KANEOHE – Kaneohe Elementary School students, faculty and special guests dedicated its administration building after U.S. Senator Daniel K. Akaka, who once served as principal of the school.
This morning, Sen. Akaka's daughter, Millannie Mattson, and his first grandson, David Mattson, helped with the unveiling of a special plaque that will be displayed in the front office.
"My dad always tells us, 'You never stop learning. You always take advantage of the opportunity to learn even more. You learn here, you learn at home, you learn wherever you are and you use (those lessons) to the best of your ability," said Mrs. Mattson who read a message from her father to the students.
Many staff and community members made contributions in preparation for the dedication ceremony, which ranged from beautifying the campus to providing lei. The school's fourth and sixth graders performed an oli (Hawaiian chant) that was written by the school's custodian, Wali Camvel.
"While at Kaneohe, the Senator's most significant legacy is the model he provided as a school leader," said Principal Derek Minakami. "During his tenure, the norm for administrators was to be strict disciplinarians and less accessible for students; however, Sen. Akaka stood out as a principal – he was sincerely interested in students and their learning."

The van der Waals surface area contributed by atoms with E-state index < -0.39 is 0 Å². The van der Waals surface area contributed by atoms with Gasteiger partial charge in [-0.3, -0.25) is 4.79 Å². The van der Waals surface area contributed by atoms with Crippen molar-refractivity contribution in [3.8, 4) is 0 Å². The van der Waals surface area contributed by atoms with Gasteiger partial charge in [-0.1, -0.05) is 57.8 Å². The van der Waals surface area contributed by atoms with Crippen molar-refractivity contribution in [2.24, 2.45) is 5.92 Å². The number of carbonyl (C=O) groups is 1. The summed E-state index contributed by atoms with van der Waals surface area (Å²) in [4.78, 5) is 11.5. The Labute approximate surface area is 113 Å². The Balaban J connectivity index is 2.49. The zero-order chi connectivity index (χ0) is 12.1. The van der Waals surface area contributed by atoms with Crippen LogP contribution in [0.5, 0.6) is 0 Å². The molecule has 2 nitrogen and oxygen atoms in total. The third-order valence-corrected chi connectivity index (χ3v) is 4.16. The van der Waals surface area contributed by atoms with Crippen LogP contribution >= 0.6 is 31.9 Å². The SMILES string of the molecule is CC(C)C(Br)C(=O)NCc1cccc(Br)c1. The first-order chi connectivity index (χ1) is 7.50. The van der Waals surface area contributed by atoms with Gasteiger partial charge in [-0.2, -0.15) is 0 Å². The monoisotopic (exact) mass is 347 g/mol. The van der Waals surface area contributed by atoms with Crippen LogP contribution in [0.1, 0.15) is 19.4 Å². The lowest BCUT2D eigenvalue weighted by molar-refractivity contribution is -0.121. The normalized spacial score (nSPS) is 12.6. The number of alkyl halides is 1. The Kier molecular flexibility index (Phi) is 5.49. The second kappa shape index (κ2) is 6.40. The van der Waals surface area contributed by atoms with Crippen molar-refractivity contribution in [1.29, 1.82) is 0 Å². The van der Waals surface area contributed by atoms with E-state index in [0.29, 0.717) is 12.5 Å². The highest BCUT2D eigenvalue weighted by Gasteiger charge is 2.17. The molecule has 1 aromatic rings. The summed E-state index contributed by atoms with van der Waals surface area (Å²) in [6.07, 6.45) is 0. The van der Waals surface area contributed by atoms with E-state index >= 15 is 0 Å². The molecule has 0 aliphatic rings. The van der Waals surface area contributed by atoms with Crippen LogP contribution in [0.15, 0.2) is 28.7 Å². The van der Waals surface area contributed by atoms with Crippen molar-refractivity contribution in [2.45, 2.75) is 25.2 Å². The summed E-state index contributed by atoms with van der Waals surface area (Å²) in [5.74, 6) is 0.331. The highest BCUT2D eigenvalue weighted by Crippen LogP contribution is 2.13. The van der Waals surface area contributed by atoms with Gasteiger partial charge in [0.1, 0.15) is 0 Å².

In addition to education, Sen. Akaka was a champion of Native Hawaiian language and culture, veterans and the people of Hawaii. Sen. Akaka was first elected to the U.S. House of Representatives in 1976, and served there for 14 years. He served in the U.S. Senate from 1990 until Jan. 3, 2013, when he retired.
"As we reflect on all that Senator Akaka worked towards on our behalf," said sixth grader Madison Matsuoka, "…keep in mind his quote regarding the power of education: 'I have witnessed how education opens doors, and I know that when sound instruction takes place, students experience the joys of new found knowledge and the ability to excel.'"
Founded in 1956, Kaneohe Elementary School is located on the east side of the island of Oahu and serves more than 600 students from preschool to sixth grade.
Here are a few more photos from the event: